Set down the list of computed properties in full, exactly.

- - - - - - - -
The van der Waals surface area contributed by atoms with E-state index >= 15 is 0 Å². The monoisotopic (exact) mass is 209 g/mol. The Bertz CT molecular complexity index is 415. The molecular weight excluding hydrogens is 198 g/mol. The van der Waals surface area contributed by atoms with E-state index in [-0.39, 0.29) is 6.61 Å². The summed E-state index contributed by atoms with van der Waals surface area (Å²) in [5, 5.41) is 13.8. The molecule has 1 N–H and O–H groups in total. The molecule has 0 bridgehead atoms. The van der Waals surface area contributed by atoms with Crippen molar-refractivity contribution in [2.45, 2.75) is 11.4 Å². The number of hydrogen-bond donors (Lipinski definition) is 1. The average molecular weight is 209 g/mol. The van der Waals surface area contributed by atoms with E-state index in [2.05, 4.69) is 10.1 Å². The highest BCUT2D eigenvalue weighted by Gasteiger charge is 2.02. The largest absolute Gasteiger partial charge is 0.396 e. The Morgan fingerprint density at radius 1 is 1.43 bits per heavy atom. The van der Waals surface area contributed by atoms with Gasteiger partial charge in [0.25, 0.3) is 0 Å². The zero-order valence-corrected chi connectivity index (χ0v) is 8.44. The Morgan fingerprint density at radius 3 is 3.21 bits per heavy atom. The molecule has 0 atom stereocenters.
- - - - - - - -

The van der Waals surface area contributed by atoms with E-state index >= 15 is 0 Å². The monoisotopic (exact) mass is 209 g/mol. The Bertz CT molecular complexity index is 415. The molecular weight excluding hydrogens is 198 g/mol. The van der Waals surface area contributed by atoms with E-state index in [-0.39, 0.29) is 6.61 Å². The summed E-state index contributed by atoms with van der Waals surface area (Å²) in [5, 5.41) is 13.8. The molecule has 1 N–H and O–H groups in total. The molecule has 0 bridgehead atoms. The van der Waals surface area contributed by atoms with Crippen molar-refractivity contribution in [2.45, 2.75) is 11.4 Å². The number of hydrogen-bond donors (Lipinski definition) is 1. The average molecular weight is 209 g/mol. The van der Waals surface area contributed by atoms with E-state index in [2.05, 4.69) is 10.1 Å². The highest BCUT2D eigenvalue weighted by Gasteiger charge is 2.02. The largest absolute Gasteiger partial charge is 0.396 e. The Morgan fingerprint density at radius 1 is 1.43 bits per heavy atom. The van der Waals surface area contributed by atoms with Gasteiger partial charge in [0.25, 0.3) is 0 Å². The zero-order valence-corrected chi connectivity index (χ0v) is 8.44. The Morgan fingerprint density at radius 3 is 3.21 bits per heavy atom. The molecule has 0 atom stereocenters.